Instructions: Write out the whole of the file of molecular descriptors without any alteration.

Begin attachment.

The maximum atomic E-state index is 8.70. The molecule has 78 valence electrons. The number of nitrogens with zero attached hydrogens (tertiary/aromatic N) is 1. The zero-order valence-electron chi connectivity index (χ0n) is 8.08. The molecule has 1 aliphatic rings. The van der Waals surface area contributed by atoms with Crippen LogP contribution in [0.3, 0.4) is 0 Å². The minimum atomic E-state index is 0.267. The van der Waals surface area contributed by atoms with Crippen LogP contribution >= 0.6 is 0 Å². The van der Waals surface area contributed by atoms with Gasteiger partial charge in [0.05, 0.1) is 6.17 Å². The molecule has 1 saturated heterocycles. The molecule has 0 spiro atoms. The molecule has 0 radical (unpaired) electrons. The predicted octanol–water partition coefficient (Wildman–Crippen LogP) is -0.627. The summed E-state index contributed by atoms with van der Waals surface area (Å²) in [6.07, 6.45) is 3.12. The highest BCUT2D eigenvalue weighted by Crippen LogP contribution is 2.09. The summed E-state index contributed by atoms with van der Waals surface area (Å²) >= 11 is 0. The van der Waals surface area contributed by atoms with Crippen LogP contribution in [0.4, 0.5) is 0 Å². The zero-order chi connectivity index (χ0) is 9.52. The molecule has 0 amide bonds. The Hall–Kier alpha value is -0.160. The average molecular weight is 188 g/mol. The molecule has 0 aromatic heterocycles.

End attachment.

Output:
The maximum atomic E-state index is 8.70. The molecule has 78 valence electrons. The number of nitrogens with zero attached hydrogens (tertiary/aromatic N) is 1. The zero-order valence-electron chi connectivity index (χ0n) is 8.08. The molecule has 1 aliphatic rings. The van der Waals surface area contributed by atoms with Crippen LogP contribution in [0.3, 0.4) is 0 Å². The minimum atomic E-state index is 0.267. The van der Waals surface area contributed by atoms with Crippen LogP contribution >= 0.6 is 0 Å². The van der Waals surface area contributed by atoms with Gasteiger partial charge in [0.05, 0.1) is 6.17 Å². The molecule has 1 saturated heterocycles. The molecule has 0 spiro atoms. The molecule has 0 radical (unpaired) electrons. The predicted octanol–water partition coefficient (Wildman–Crippen LogP) is -0.627. The summed E-state index contributed by atoms with van der Waals surface area (Å²) in [6.07, 6.45) is 3.12. The highest BCUT2D eigenvalue weighted by Crippen LogP contribution is 2.09. The summed E-state index contributed by atoms with van der Waals surface area (Å²) >= 11 is 0. The van der Waals surface area contributed by atoms with Crippen LogP contribution in [0.4, 0.5) is 0 Å². The zero-order chi connectivity index (χ0) is 9.52. The molecule has 0 amide bonds. The Hall–Kier alpha value is -0.160. The average molecular weight is 188 g/mol. The molecule has 0 aromatic heterocycles.